When combined, these three components provide an individual with the knowledge and skills to recognize decisions as being far reaching and make them systematically. Of course, this does not mean that everyone will make the same decisions. There will always be differences of opinion about the likelihood of various consequences and how to value different outcomes.

Because these goals no longer fit neatly within the traditional conception of geography, we have coined a new term for them, which I’ve used in this column before. We call this combination of systems thinking, geographic reasoning, and evidence-based decision making geo-literacy.

Clearly, having a geo-literate populace is valuable for more than just caring for the planet. It is valuable for economic competitiveness, national security, and personal well-being, to name a few, and we have allies in our educational reform initiatives who are motivated by these concerns more than concern for the well-being of the planet. However, geo-literacy is a priority for National Geographic’s education programs because of our particular concern for environmental and cultural conservation.

So as I enter this back-to-school season, I am pleased to have a set of clear, coherent, and focused goals to guide our efforts. On the other hand, I am acutely aware that the components of geo-literacy cross traditional curricular boundaries and call for knowledge and skills that have not been part of any curriculum before. That gives the idea of back-to-school a new meaning. As I enter the school year with more clearly defined and articulated goals, I am also aware that over the next few years, we will have to go back to school in the design of the K-12 curriculum.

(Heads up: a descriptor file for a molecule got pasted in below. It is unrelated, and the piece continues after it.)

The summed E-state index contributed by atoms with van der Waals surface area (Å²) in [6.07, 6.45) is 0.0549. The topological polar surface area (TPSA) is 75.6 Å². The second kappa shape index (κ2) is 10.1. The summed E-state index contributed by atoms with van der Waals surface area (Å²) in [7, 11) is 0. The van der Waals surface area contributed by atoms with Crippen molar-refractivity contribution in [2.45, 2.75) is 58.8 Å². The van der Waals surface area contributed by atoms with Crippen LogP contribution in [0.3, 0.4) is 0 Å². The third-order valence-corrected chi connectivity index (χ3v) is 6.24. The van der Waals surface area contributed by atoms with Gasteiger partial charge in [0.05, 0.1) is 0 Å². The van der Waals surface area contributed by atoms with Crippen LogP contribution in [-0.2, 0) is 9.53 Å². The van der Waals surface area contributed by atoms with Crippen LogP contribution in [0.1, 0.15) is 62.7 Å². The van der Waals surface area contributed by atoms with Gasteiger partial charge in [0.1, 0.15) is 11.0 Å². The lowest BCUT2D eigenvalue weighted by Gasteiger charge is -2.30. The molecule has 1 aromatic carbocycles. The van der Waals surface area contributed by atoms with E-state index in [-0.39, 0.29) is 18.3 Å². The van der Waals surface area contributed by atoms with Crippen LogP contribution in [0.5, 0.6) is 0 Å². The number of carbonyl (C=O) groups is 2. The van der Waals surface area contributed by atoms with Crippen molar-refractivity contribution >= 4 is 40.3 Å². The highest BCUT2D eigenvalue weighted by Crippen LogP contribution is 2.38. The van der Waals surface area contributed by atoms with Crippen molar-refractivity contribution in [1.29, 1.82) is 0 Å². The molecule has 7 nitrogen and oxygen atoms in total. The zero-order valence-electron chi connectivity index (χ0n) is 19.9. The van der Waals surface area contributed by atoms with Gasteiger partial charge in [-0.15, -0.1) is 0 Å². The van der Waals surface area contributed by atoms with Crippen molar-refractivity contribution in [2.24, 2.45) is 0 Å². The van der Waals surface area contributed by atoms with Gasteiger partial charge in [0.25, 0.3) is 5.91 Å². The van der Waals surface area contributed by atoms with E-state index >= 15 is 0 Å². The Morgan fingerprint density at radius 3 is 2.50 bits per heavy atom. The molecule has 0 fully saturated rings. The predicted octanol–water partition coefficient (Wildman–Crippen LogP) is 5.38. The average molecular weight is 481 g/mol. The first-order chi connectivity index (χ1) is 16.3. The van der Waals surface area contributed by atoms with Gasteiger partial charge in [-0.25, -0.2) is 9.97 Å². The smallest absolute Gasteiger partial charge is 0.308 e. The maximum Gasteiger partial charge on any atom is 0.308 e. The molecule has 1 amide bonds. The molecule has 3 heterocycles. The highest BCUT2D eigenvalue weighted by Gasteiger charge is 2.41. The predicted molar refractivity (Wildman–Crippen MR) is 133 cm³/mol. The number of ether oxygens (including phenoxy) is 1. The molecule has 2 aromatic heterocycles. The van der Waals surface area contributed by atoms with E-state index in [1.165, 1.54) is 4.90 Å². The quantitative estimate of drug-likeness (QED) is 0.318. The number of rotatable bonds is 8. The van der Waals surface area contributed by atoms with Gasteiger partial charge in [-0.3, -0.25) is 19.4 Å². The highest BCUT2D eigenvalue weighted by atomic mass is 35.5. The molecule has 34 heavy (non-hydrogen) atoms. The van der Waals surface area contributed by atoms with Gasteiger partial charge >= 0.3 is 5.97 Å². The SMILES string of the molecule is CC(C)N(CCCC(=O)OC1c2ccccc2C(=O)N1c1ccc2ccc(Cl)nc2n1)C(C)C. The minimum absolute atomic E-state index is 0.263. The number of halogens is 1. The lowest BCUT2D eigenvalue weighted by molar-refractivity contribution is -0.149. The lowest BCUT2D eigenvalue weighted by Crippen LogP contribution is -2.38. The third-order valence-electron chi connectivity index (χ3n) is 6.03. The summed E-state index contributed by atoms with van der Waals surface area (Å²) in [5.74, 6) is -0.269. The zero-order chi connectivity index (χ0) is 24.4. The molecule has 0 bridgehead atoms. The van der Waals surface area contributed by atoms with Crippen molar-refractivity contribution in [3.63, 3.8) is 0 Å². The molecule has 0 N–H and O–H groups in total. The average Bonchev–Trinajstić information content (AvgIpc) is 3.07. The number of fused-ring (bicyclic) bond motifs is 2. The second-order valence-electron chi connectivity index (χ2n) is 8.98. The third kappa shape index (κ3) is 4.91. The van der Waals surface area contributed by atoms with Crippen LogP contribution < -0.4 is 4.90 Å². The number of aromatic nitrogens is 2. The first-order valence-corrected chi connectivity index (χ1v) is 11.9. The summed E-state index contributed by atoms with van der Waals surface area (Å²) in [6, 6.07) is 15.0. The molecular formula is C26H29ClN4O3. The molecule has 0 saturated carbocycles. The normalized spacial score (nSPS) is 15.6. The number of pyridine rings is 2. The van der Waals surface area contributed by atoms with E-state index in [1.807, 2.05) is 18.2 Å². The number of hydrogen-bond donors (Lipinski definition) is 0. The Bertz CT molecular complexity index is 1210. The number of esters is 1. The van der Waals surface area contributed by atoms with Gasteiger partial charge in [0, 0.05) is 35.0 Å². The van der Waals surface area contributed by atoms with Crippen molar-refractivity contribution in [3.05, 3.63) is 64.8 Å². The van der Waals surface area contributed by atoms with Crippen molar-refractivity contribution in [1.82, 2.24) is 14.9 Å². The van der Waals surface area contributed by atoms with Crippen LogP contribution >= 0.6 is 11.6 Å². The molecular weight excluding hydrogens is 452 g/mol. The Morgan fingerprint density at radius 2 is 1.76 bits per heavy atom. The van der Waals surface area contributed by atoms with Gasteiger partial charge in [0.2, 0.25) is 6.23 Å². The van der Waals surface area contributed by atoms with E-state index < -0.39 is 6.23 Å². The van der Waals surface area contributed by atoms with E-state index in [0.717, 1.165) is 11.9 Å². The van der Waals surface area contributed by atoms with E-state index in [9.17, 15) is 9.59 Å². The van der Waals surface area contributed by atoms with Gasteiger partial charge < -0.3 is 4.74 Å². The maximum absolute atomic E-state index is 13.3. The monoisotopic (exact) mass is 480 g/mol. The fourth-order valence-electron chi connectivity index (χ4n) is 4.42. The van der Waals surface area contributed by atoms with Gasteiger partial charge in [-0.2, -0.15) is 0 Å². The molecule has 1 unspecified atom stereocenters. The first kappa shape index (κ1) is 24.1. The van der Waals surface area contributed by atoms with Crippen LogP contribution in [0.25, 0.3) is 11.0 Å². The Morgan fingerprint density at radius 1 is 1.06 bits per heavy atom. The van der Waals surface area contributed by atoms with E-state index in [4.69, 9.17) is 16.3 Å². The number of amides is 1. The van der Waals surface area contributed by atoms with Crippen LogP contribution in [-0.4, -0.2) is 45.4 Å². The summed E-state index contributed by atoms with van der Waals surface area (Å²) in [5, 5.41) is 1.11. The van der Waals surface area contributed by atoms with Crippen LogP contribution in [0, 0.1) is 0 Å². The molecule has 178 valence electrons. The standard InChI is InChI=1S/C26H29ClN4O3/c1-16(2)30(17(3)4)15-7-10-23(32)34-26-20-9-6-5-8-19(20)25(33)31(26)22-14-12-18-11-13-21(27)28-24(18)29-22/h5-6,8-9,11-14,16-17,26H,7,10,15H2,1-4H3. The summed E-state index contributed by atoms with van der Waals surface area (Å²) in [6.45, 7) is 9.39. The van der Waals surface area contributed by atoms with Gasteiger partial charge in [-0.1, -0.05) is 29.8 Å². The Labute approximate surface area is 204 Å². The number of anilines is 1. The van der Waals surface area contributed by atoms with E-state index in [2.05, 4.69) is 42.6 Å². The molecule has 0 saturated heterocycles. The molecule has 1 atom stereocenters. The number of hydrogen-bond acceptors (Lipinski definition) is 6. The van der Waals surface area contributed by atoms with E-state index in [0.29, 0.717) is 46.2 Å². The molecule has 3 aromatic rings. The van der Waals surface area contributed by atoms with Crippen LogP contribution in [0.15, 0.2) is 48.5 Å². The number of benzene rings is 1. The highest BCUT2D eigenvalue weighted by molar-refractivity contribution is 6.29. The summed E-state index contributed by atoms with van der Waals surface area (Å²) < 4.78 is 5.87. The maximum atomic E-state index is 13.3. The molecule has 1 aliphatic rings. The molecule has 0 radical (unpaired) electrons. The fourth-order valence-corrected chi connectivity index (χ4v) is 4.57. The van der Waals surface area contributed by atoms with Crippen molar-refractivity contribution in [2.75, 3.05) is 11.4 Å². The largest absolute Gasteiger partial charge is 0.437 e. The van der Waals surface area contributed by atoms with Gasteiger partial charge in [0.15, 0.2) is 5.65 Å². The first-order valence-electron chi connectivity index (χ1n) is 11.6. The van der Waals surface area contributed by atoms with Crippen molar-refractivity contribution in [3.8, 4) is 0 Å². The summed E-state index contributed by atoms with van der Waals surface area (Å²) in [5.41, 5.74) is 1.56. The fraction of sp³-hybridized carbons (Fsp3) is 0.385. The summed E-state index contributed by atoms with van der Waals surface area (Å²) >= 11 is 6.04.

Vocabulary

Term Part of Speech Definition Encyclopedic Entry

geographic reasoning

Noun

process of making informed, logical decisions based on an accurate understanding of the human and natural world around you.

geography

Noun

study of places and the relationships between people and their environments.

Encyclopedic Entry: geography

geo-literacy

Noun

the understanding of human and natural systems, geographic reasoning, and systematic decision-making.

human system

Noun

complex, related sets of information and interactions that are created and maintained by people and organizations.

natural system

Noun

complex, related sets of information and interactions that occur in nature.

systems-understanding

Noun

process of comprehending and communicating complex, related sets of information and interactions.

Credits

Media Credits

The audio, illustrations, photos, and videos are credited beneath the media asset, except for promotional images, which generally link to another page that contains the media credit. The Rights Holder for media is the person or group credited.

Writer

Daniel Edelson, Vice President, National Geographic Education

Page Producer

Spencer Champagne, National Geographic Society

User Permissions

For information on user permissions, please read our Terms of Service.

If you have questions about licensing content on this page, please contact natgeocreative@ngs.org for more information and to obtain a license.

If you have questions about how to cite anything on our website in your project or classroom presentation, please visit our FAQ page.

Media

Some media assets (videos, photos, audio recordings and PDFs) can be downloaded and used outside the National Geographic website according to the Terms of Service. If a media asset is downloadable, a download button appears in the lower right hand corner (download) of the media viewer. If no button appears, you cannot download or save the media.

Text

Text on this page is printable and can be used according to our Terms of Service.

Interactives

Any interactives on this page can only be played while you are visiting our website. You cannot download interactives.


Partner